Old habits… die

When I think back to days gone by — you know, the days before voluntary 10pm bedtimes, a strong aversion to teenagers, the discovery of more than a few grey hairs, and a tendency to feel every single ache under the sun — I remember being a 19-year-old caffeine-fuelled creative powerhouse who didn’t stop until the sun started to bleed into the night. Sometimes I was convinced it even rose a little later just to give me more time to myself, but maybe that was just me thinking the world fell at my feet whenever I willed it. That I could have anything I wanted. I was right, though; I could.

Unsurprisingly, it would take more than a spell of dizziness, a gnawing stomach, and tired eyes to break me from the almost physical connection I had to the keys on my laptop. Writer’s block? I didn’t know her. I wrote when I wanted to write, and my day ended when I wanted it to end. I was juggling a million different hobbies and somehow still able to squeeze twenty-five hours from a day for everything I wanted to do (and all the things I didn’t). My skin suffered, I was a little underweight, and everything I created was borne out of some sort of affliction, but I always had something to be proud of at the end of the day. That’s what kept me going – I was addicted to the dopamine I sorely lacked. In truth, I was never really living in the real world. I was living through each piece of art I created, and it showed, weighing heavy on my entire being, scrawled all over everything I produced. I lost touch with reality; it started with books, which plagued me with a billion different perspectives of the world and only managed to feed my cynicism, and then I turned to writing in an attempt to drain myself of all the excess poison in my mind. I’m not sure if what I wrote was good, or I just needed something to relate to – whichever it was, I made it appear, and it worked. I dare not revisit the things I used to create, but there was a lot of it.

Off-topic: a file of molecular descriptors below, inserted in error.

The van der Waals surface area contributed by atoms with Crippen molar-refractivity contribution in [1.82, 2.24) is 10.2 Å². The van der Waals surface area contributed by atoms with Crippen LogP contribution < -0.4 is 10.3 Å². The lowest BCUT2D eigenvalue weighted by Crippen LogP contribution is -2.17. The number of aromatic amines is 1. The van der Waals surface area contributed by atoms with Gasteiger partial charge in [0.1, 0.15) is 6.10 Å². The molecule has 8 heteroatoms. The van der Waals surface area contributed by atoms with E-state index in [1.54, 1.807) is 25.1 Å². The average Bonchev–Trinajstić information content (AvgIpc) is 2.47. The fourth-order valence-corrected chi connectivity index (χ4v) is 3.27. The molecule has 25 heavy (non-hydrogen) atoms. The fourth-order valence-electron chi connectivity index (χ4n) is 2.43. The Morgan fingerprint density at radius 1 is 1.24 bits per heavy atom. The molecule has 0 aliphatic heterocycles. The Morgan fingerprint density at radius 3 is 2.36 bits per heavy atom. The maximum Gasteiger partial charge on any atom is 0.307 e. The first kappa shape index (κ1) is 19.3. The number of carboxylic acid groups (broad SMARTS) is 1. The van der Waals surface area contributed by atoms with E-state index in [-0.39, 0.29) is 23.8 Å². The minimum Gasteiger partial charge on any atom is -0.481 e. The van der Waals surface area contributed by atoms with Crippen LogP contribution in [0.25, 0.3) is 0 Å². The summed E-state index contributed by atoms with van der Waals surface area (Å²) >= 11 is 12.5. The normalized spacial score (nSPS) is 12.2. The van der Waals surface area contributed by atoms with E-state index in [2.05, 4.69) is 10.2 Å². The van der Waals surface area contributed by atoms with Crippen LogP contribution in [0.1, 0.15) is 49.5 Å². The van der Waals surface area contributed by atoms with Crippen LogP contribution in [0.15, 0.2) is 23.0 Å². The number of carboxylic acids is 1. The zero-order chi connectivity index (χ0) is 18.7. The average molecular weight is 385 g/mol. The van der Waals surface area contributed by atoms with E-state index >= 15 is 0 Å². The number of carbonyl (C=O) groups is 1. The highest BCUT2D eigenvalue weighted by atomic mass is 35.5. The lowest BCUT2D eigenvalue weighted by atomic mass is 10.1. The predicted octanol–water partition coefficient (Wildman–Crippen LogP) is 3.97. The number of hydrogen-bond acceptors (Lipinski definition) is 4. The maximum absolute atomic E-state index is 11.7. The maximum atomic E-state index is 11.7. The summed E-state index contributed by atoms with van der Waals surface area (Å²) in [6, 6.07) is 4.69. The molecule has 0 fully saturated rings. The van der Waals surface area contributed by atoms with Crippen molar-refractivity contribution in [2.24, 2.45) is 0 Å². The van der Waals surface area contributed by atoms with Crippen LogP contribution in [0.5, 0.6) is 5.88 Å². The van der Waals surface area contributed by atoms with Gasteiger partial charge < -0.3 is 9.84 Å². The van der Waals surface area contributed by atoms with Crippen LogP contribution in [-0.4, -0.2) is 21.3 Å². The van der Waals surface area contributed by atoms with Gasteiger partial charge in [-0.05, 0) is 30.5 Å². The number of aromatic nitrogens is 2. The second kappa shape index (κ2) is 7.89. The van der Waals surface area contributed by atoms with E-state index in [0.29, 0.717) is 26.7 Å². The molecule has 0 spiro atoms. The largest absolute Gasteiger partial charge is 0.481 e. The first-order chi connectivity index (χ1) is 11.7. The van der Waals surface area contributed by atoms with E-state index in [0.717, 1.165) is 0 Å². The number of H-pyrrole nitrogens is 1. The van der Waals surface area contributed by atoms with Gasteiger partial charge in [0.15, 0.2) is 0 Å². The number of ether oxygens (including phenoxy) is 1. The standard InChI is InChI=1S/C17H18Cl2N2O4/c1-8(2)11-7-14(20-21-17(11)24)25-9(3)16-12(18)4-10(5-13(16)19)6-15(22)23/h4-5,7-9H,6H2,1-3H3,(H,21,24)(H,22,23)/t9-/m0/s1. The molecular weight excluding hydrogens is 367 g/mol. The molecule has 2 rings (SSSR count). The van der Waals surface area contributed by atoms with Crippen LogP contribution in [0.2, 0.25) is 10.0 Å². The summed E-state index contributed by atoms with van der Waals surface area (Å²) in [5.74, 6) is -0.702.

Each time I think about that period of my life, it gets further and further away. The further it gets, the more bittersweet it tastes to know that I’m losing my grip on who I once was as she becomes but a distant memory. But there’s a reason you don’t lament the past. I stopped longing for a time where I was never present because the person I was before waited for days like this. It got worse before it got better – much worse – but it got better. The days where I wake up and I can actually feel things, the little achievements I can be proud of that don’t require mistreatment of my body and mind, of feeding my depression, allowing it to fester and rot me from the inside. Now I get my dopamine from ticking off stupid little checkboxes on my stupid little to-do lists every day. But it beats forcing myself to see the world as a miserable cesspit in which I was never meant to be happy just so I can churn out sad boi stories at 3am.

Waking up at the time I used to skulk off to bed with burning eyes, before the rest of the world has stirred; feeling stronger and clear of mind, feeling happy, sad, angry, excited, and everything else instead of numb; consciously setting time aside to read books I want to read and go on walks and run errands and watch TV. It’s all pretty cool. Marrying the person I could have sworn I wrote myself is even cooler (even though I have since learnt that marriage weight is a real thing that I am sloughing off before it follows me into my thirties). Being alive at all is alright, although questionable given the state of the world right now.

I had a spell in which I feared the artist in me was dead, time spent wasted thinking she was done. All I did was free her from the shackles she desperately clung to and now she doesn’t know what to do with that freedom. I am a much bigger critic of myself now than I once was and now it feels like I’m learning how to ride a bike again.

Now Playing: Just Pretend – Bad Omens

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